The new IFC film Mary Shelley brings to life the story of the famed author. Shelley’s biography was just as tragic and as fantastical as the story for which she’s famed: Frankenstein. And although Shelley’s life would be marked by loss and heartbreak, she stands as feminist icon who fiercely fought for recognition for her work.
Shelley (portrayed in the film by Elle Fanning) was raised with an impressively liberal pedigree. Her father, noted philosopher William Goodwin, is considered the architect of modern anarchism. Her mother was none other than Mary Wollstonecraft, a pioneer of feminist thought at a time when women were considered, at best, property. She wrote A Vindication of the Rights of Woman, which was published in 1792, just shortly after the American Revolution. In the book, Wollstonecraft made the incredible insight that women are actually people, and are deserving of the same social rights of the time. She also argued that men and women should follow the same conventions regarding modesty and sex — a prototypical version of the double-standard idea. If women weren’t allowed to have premarital sex, why should men?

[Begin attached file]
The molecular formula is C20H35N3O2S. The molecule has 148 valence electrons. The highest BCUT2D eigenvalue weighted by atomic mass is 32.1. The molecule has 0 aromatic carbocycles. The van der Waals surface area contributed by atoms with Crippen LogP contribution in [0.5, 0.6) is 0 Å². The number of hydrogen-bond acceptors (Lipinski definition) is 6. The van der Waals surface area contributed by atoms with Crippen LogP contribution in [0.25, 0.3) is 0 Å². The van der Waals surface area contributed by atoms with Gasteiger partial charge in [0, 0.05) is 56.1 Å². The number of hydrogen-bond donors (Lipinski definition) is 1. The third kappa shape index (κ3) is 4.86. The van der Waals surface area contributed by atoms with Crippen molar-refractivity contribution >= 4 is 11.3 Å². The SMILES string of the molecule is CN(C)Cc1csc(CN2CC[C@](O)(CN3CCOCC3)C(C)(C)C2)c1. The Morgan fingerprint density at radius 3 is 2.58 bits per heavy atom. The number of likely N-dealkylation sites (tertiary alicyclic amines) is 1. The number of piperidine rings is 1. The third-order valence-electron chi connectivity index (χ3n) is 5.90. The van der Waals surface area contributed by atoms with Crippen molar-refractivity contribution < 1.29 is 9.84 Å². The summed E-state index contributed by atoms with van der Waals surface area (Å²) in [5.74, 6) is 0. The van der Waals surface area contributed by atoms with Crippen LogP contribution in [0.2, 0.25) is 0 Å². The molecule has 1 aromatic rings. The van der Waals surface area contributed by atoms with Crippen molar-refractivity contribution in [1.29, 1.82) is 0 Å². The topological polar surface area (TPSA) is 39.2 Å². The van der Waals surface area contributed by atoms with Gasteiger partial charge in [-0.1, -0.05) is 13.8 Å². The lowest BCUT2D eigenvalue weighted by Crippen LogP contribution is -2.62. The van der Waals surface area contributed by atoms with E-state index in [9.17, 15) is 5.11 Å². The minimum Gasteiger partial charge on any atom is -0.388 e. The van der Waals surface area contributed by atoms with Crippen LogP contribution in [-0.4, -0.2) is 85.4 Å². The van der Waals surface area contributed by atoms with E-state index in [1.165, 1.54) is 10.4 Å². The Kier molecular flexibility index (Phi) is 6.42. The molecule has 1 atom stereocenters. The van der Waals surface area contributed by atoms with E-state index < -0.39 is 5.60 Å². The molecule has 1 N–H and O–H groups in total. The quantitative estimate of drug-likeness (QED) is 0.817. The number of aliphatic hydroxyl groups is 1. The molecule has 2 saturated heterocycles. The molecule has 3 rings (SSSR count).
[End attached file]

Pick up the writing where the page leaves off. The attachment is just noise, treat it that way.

Sadly, Wollstonecraft died shortly after giving birth to Shelley. But her father raised her with his radical political ideas, and she was influenced by her mother’s writing. She eventually married a Percy Shelley, a political poet who left his wife to be with her. It was in this rich atmosphere that she decided to pursue a career as a writer, and she consorted with famed thinkers of the day, including Lord Byron.
Still, despite the book’s popularity, Shelley still had to fight for recognition of her work. She endured publishers who believed that her husband actually wrote the story. While he provided some editing work on the book, Frankenstein is, as Fanning’s Shelley declares in the trailer, “It is my story.” Shelley would be forced to publish the book anonymously. Her name was later added in a second edition printing.
Later in life, Shelley’s success allowed to her to perform quiet charitable acts for other women. Shelley lived by the principles of her mother until her death at age 53. She blazed trails for women in literature, and proved that imagination doesn’t have a gender. At the time, this idea was revolutionary. Writers of all stripes benefit today by her contributions to the field — through her fighting spirit, she was able to make some progress for women. “My choices made me who I am,” says Fanning in the trailer, “and I regret nothing.”
The film is directed by Haifaa al-Mansour and will be released in theaters on May 25.
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